Thursday, December 20, 2012
Police coverup of bungled prosecution
THE mother of a murder victim is furious Queensland police won't honour a promise to come clean about a failed investigation of the brutal 1999 killings.
Despite 12 years of police work and DNA evidence, police failed to secure convictions against two men accused of the killings of Ann-Maree Kropp and her partner Christopher Nancarrow at Springbrook on the Gold Coast.
The men were found to be not guilty, with no clear evidence of motive presented at the month-long trial in October 2011.
Police promised the Kropp family in January that the findings of an internal review into what went wrong "will be conveyed to you in due course".
But although the QPS has completed its probe, it has made no attempt to contact the family.
"We've heard nothing," Shirley Kropp, Ann-Maree's mother, said. "They've totally ignored us. It's just not good enough. I just wonder what they're trying to hide."
Mrs Kropp said she had heard through the Queensland Homicide Victim Support Group there had been errors in DNA sample collection.
It had also been a mistake to compel testimony from a forensic specialist who was experiencing psychological distress.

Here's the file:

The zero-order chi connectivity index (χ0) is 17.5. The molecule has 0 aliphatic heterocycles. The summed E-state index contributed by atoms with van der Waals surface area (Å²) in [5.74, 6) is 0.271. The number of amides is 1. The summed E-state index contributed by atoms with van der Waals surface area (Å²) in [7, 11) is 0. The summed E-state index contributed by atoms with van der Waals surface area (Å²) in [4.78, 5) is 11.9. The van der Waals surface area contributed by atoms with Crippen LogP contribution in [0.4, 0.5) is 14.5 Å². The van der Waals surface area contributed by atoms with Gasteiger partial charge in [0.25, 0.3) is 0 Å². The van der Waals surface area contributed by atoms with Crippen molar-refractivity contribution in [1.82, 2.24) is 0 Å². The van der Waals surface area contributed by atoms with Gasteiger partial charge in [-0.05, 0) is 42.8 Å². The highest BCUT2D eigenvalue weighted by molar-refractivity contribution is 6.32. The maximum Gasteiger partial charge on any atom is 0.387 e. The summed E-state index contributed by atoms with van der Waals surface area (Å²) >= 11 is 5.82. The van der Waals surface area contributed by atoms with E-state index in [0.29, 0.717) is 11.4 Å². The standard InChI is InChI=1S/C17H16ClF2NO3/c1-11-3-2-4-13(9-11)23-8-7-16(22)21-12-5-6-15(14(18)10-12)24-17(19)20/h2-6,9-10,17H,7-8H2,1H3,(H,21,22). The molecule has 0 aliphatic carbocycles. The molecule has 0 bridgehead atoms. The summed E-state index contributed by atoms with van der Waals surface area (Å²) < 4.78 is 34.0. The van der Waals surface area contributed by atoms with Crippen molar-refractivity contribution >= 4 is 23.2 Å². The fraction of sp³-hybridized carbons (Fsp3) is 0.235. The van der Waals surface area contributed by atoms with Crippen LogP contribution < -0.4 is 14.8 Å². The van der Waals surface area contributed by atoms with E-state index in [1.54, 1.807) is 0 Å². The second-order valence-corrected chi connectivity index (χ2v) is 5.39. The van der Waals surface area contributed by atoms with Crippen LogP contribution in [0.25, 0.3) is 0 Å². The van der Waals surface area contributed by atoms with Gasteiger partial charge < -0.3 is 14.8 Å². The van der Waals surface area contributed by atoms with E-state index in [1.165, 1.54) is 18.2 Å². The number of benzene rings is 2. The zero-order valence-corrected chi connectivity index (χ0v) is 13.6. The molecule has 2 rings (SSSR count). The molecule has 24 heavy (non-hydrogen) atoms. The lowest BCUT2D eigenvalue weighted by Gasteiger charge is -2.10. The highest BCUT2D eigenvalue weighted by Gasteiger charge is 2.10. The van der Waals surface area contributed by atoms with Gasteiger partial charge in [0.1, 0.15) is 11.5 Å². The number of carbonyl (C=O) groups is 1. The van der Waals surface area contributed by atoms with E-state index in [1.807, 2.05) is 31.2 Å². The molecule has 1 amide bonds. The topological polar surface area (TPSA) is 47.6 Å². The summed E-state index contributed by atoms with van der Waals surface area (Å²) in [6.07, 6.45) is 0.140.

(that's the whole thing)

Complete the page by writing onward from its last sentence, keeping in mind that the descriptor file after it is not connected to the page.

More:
"They've got off blind because they stuffed up," she said.
But the QPS could not confirm the findings. It would say only that "a review of the of verdict" in the case "reinforced the Queensland Police Service's ongoing commitment to continuous improvement in terms of the investigation of serious crime".
A retired detective who initially worked the case said in 2011 that "police politics" had wrecked the investigation.
Paddy Fenely, a former Gold Coast CIB officer, said he had found promising lines of inquiry suggesting the murdered couple had been recruited by a drug ring linked to Nomads bikies planning to supply methamphetamine to truck drivers in Murwillumbah.
But the investigation was transferred to another unit.
Under changes to Queensland's double jeopardy laws last year, murder cases can be reopened if "fresh and compelling" new evidence emerges.
Assistant Commissioner Mike Condon, who took over the investigation in 2007, said last month no further arrests should be expected and no one was being sought for questioning.